It is a pleasure to serve under your chairmanship, Mr Dowd. I thank my hon. Friend Andrew Selous for securing this really important debate.
Being able to access GP services is an incredibly important issue for my constituents. In fact, I receive almost as much correspondence on that issue as I do any other topic, and my constituents have expressed a real frustration with the difficulty of being able to secure a local appointment with their GP, as well as not being able to see their GP face to face as much as they would like. I appreciate that this is no fault of the GPs themselves, and I would like to put on record my thanks and pay tribute to all the GPs across my constituency, who have done an extraordinary job over the past 24 months—and indeed also worked incredibly hard before that, and continue to do so.
I recently met some GPs from the Modality Partnership, who told me that much more needs to be done if we are to deliver the level and provision of service that the public so desperately want. It is clear that approving large-scale housing developments will only make the problems worse, when we allow the housing developments to take place with no thought to increasing healthcare services by providing physical facilities and revenue expenditure for employing and recruiting more GPs. That is currently a big concern for many of my constituents, right across Keighley and Ilkley.
Only last year, the Labour-run Bradford Council proposed in its draft local plan to increase the number of houses to be built right across my community by 3,000. That includes 314 new houses in Ilkley and Ben Rhydding; 181 new houses in Addingham; 188 houses in Steeton and Eastburn; 191 houses in Riddlesden; and 204 houses in Haworth and Cross Roads—I could go on. In the context of this debate, those proposals will have a damaging impact on the numerous GP services and facilities that many constituents are still finding it very difficult to access.
We can look at Long Lee, a small community on the outskirts of Keighley, where Bradford Council proposes in its local plan to build an extra 236 new houses. That will have an extra damaging impact on the local GP practice, which is already at capacity. Luckily, a recent housing application for that area was postponed; I can only hope that local healthcare provision will be a vital consideration when that housing application is put forward to the committee again.
In Silsden, the town is currently facing many housing developments, including from Barratt Homes, Linden Homes, Skipton Properties, and Countrywide, with an application that has recently been put forward. More recently, a 140-unit proposal has been put forward by Persimmon Homes, which is a live application. The town is being inundated and services just cannot cope. The town is being asked to put up with too many houses when the local healthcare provision cannot cope as it is already at capacity. It is completely wrong, and something must be done.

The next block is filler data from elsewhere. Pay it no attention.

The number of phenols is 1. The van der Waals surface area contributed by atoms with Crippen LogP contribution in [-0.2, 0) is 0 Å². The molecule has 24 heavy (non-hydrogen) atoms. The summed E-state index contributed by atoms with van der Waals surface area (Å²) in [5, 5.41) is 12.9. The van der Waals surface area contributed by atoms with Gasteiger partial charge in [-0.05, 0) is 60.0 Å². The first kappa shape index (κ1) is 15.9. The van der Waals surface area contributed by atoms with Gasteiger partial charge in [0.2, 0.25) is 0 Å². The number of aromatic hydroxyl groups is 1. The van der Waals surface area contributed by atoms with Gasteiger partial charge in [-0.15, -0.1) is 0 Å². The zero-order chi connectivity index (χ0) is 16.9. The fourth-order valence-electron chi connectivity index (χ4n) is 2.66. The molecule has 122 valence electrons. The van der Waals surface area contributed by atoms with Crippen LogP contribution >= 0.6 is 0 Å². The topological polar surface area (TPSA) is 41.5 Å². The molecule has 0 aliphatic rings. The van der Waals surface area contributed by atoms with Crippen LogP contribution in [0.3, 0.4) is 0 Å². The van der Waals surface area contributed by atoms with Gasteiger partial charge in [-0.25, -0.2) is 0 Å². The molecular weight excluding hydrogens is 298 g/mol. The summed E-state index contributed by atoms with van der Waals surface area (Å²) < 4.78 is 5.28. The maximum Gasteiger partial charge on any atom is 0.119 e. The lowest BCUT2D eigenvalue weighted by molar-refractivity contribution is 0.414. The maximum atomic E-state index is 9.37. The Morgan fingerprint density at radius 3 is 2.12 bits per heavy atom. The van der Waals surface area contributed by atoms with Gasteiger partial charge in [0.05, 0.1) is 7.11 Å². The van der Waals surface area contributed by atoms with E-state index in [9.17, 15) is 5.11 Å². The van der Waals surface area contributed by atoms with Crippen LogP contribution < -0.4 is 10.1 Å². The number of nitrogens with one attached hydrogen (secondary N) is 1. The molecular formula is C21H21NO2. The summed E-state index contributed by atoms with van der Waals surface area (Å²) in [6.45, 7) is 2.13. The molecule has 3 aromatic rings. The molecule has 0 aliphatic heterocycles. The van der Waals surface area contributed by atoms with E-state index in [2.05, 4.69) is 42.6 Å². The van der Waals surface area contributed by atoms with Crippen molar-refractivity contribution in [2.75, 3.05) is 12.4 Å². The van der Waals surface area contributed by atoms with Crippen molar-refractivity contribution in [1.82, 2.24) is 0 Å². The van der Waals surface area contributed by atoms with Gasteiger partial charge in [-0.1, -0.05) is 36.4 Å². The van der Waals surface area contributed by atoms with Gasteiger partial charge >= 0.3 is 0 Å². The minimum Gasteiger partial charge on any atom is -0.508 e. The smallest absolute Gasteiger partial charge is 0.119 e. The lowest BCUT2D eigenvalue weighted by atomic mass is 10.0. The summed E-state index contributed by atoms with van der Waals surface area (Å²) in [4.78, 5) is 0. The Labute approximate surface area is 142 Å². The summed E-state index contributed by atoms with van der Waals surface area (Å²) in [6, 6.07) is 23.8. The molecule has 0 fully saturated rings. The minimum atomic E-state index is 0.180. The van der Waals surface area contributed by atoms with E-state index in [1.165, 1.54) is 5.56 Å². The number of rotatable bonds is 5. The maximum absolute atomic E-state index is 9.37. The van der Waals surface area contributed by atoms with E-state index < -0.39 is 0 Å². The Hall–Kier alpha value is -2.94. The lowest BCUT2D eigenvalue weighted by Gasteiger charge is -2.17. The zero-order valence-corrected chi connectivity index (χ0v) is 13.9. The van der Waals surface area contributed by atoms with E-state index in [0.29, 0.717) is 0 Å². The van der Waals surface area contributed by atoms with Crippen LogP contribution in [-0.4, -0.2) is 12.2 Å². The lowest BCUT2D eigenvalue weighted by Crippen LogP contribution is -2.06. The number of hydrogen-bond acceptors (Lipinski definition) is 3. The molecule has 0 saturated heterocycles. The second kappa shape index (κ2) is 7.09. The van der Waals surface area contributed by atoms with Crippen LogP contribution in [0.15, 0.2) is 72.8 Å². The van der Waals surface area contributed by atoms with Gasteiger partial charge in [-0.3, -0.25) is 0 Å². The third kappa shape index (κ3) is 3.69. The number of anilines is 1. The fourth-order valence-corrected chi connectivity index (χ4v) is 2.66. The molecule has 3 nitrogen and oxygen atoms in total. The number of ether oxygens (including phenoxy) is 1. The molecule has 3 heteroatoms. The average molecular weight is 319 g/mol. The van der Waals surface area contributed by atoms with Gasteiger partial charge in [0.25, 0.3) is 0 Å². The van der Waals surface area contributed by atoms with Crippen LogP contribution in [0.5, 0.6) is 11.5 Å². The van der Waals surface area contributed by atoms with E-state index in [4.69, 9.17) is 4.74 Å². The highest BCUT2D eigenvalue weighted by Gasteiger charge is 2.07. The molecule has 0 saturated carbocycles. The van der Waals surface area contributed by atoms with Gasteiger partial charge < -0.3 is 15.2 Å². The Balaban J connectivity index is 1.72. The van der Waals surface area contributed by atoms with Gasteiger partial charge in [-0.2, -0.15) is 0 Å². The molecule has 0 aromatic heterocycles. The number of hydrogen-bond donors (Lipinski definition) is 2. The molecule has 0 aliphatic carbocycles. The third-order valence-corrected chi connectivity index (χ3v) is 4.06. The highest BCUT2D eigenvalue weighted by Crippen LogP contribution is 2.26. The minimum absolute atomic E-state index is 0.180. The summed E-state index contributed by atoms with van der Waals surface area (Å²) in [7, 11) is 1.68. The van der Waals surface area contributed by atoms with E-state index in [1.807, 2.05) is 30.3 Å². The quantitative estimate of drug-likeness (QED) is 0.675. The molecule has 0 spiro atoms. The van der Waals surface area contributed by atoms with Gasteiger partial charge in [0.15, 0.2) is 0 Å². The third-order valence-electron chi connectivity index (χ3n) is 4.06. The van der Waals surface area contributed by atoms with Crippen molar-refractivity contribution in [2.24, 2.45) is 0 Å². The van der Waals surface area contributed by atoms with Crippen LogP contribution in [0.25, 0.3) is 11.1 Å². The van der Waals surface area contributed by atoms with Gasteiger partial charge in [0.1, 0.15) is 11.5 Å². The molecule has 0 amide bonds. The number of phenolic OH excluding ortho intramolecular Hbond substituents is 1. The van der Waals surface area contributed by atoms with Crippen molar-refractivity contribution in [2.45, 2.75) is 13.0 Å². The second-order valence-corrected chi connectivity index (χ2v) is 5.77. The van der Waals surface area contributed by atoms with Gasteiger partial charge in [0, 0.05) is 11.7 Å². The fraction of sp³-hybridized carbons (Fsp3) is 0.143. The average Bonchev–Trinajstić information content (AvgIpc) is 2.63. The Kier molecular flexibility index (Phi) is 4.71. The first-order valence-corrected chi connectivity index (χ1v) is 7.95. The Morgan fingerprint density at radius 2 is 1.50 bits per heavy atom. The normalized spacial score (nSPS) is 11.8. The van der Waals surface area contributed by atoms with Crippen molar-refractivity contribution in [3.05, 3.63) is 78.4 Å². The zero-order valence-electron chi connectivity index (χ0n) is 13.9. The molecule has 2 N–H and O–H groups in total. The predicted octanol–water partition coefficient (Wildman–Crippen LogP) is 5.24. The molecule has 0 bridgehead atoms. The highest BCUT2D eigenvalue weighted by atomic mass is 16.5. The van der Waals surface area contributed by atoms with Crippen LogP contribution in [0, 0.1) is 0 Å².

I commend the work being done by Silsden’s District Councillor Rebecca Whitaker, who is leading the fight against these proposals and standing up for our local services. I am supportive of the work being done by my right hon. Friend Jeremy Hunt, who has, as the Chair of the Health and Social Care Committee, launched an inquiry into local GP provision. I wholeheartedly hope that that inquiry looks at how we can make sure that expenditure is put into both capital and revenue in order to get better facilities put in place, and also that recruitment for GPs and GP services is given as much emphasis as possible.
My hon. Friend the Member for South West Bedfordshire made the important point that when planning applications are being considered, local healthcare service providers should have a statutory duty and responsibility to have a say in those applications, so that we can ensure that capacity is delivered for healthcare at a local level. When local authorities put forward their draft local plan, there should be an onus on them to have at least a conversation, but also to explore the facts about where capacity lies beforehand. In my area, when Bradford Council put forward their draft local plan last year, it had not even looked at the capacity available within local healthcare facilities. That cannot be acceptable.
Like my hon. Friend David Johnston, I make the point about where accountability sits and whether it lies with the Government, local authorities, GP services, local communities or housing developers when applications come forward. In summary, it is vital that we acknowledge these issues, as we cannot continue this endless cycle of allowing large-scale housing developments or additional housing to be built in small communities, producing a dramatic impact, without any acknowledgment of general practice capacity.